ABIM Finally Gets It Right

Psychiatric TimesVol 32 No 3
Volume 32
Issue 3

The ABIM is not sure whether the MOC program accomplishes a critical goal of ensuring maintenance of physician competency and has suspended the Practice Assessment, Patient Voice and Patient Safety requirements of MOC for at least 2 years.

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Andis Robeznieks2 reported on February 4, 2015, that “the AMA said in a statement that it was ‘delighted’ that the board was listening to physician concerns and that the ABIM would align the MOC program with principles the House of Delegates called for at its November 2014 interim meeting in Dallas.” The ABIM is the largest board of the American Board of Medical Specialties (ABMS). The ABMS sets the policies that all medical boards follow in establishing certification procedure. Because of its size, the ABIM’s action serves to reopen the debate on whether the ABMS’s currently mandated MOC procedures indeed work and are relevant to ensure the competency of American physicians.

How has the competency of American physicians been determined and ensured?

Formal medical education

In 1910 at the time of the Flexner3 report, it was felt that a graduate from an accredited medical school was trained enough to effectively and safely practice medicine. This was eventually altered in most states to require a 1-year hospital-based internship and still later a specialty residency. Each specialty determined the length of its residency. In the 1970s, the internship was merged into initial specialty residency programs. Today, in any number of fields, this period of training is extended further to require specialized training in a subspecialty fellowship.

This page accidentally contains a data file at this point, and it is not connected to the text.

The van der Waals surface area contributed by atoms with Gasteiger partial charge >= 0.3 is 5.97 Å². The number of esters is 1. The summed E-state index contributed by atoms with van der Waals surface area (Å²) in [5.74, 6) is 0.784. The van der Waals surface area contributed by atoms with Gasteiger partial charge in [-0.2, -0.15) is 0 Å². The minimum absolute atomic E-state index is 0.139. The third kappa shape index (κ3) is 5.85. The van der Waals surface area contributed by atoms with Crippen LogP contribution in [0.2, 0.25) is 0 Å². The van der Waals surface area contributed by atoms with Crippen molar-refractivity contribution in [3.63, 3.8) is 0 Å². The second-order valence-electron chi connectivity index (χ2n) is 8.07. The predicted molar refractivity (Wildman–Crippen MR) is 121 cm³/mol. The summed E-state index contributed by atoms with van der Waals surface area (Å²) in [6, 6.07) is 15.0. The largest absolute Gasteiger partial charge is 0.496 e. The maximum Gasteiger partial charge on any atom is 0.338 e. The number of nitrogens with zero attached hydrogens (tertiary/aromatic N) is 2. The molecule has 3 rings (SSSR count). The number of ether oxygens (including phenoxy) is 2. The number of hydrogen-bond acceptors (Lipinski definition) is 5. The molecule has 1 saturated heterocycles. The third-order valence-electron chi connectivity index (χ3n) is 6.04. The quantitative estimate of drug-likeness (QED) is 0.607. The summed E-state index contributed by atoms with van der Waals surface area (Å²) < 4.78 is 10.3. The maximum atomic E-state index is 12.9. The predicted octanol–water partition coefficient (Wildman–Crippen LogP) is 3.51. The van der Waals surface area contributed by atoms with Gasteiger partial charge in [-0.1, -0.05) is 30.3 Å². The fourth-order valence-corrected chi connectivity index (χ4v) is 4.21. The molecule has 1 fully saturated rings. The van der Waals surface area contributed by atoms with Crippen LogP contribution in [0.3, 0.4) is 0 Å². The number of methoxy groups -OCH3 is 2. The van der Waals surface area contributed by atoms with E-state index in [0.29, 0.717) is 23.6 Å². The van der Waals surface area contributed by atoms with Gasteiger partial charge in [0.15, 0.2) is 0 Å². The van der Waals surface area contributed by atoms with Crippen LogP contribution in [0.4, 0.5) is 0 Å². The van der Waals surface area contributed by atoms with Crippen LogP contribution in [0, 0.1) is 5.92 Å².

Lifelong learning

With the rapid growth of medical knowledge and changing modes of medical practice, it became clear that medical education did not stop when formal training ended. To facilitate lifelong learning for physicians, continuing medical education (CME) programs were developed to ensure physician competence.

Licensure requirements and board certification

Parallel to changes in training were shifts in the timelines for assessing physician competence. All states developed mechanisms to license physicians after graduation from medical school.

Today, state licensing examinations are prepared by the National Board of Medical Examiners in conjunction with the Federation of State Medical Boards. For a state license, a physician must pass 3 examinations.

State licensing boards alone were not seen by some as a totally adequate means of assessing the abilities of medical specialists. To best inform the public of the special competencies of physicians and to ensure that after residency they had the basic competency in their field, various specialty boards were formed. The first was the American Board of Ophthalmology in 1916. Eventually, specialty boards were developed for all areas of medicine. These boards are joined by a common governance and standard-setting body-the ABMS.

Initially, the boards of the ABMS granted lifelong certificates based on varied forms of written and oral examinations. In the 1990s, this shifted under ABMS direction, and all boards granted 10-year certificates after the successful comple-tion of an examination, with a requirement that every 10 years a diplomate of a board would need to take and pass a recertification examination. Approximately 10 years later, the ABMS further changed the system of recertification, now calling it MOC. Board-certified physicians would now be required, in addition to an examination every 10 years, to participate in a number of activities each year. These included proof of ongoing learning activities relevant to their practices and varied self-assessment programs.